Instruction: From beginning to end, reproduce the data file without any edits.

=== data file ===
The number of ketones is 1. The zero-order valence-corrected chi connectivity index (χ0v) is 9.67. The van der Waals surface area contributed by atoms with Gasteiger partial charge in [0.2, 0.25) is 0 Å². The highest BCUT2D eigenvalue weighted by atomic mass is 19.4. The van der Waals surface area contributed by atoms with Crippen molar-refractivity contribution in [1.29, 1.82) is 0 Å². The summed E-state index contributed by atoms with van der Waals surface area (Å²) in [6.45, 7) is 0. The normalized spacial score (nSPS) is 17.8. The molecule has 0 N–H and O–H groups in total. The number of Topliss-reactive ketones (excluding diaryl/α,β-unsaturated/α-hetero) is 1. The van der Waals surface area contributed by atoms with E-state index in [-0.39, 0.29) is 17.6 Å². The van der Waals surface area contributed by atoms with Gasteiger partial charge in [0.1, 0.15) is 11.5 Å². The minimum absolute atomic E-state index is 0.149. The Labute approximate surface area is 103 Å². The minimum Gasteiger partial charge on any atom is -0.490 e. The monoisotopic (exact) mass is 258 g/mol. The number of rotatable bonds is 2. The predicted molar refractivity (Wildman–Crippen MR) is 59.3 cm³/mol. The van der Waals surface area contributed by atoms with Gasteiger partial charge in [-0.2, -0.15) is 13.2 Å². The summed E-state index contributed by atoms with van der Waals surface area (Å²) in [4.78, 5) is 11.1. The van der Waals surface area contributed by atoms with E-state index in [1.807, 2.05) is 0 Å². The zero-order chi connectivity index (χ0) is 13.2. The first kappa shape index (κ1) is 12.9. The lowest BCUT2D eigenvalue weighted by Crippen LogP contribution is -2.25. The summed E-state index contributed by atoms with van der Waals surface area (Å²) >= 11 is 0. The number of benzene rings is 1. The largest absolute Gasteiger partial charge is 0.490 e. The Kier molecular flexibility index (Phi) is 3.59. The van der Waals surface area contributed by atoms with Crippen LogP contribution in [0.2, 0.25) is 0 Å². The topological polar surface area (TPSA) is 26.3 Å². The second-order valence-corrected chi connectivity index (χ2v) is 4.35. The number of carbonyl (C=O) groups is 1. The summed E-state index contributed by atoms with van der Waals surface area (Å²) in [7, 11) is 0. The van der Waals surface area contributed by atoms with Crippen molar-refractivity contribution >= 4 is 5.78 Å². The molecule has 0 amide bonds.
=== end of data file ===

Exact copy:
The number of ketones is 1. The zero-order valence-corrected chi connectivity index (χ0v) is 9.67. The van der Waals surface area contributed by atoms with Gasteiger partial charge in [0.2, 0.25) is 0 Å². The highest BCUT2D eigenvalue weighted by atomic mass is 19.4. The van der Waals surface area contributed by atoms with Crippen molar-refractivity contribution in [1.29, 1.82) is 0 Å². The summed E-state index contributed by atoms with van der Waals surface area (Å²) in [6.45, 7) is 0. The normalized spacial score (nSPS) is 17.8. The molecule has 0 N–H and O–H groups in total. The number of Topliss-reactive ketones (excluding diaryl/α,β-unsaturated/α-hetero) is 1. The van der Waals surface area contributed by atoms with E-state index in [-0.39, 0.29) is 17.6 Å². The van der Waals surface area contributed by atoms with Gasteiger partial charge in [0.1, 0.15) is 11.5 Å². The minimum absolute atomic E-state index is 0.149. The Labute approximate surface area is 103 Å². The minimum Gasteiger partial charge on any atom is -0.490 e. The monoisotopic (exact) mass is 258 g/mol. The number of rotatable bonds is 2. The predicted molar refractivity (Wildman–Crippen MR) is 59.3 cm³/mol. The van der Waals surface area contributed by atoms with Gasteiger partial charge in [-0.2, -0.15) is 13.2 Å². The summed E-state index contributed by atoms with van der Waals surface area (Å²) in [4.78, 5) is 11.1. The van der Waals surface area contributed by atoms with E-state index in [1.807, 2.05) is 0 Å². The zero-order chi connectivity index (χ0) is 13.2. The first kappa shape index (κ1) is 12.9. The lowest BCUT2D eigenvalue weighted by Crippen LogP contribution is -2.25. The summed E-state index contributed by atoms with van der Waals surface area (Å²) >= 11 is 0. The number of benzene rings is 1. The largest absolute Gasteiger partial charge is 0.490 e. The Kier molecular flexibility index (Phi) is 3.59. The van der Waals surface area contributed by atoms with Crippen LogP contribution in [0.2, 0.25) is 0 Å². The topological polar surface area (TPSA) is 26.3 Å². The second-order valence-corrected chi connectivity index (χ2v) is 4.35. The number of carbonyl (C=O) groups is 1. The summed E-state index contributed by atoms with van der Waals surface area (Å²) in [7, 11) is 0. The van der Waals surface area contributed by atoms with Crippen molar-refractivity contribution >= 4 is 5.78 Å². The molecule has 0 amide bonds.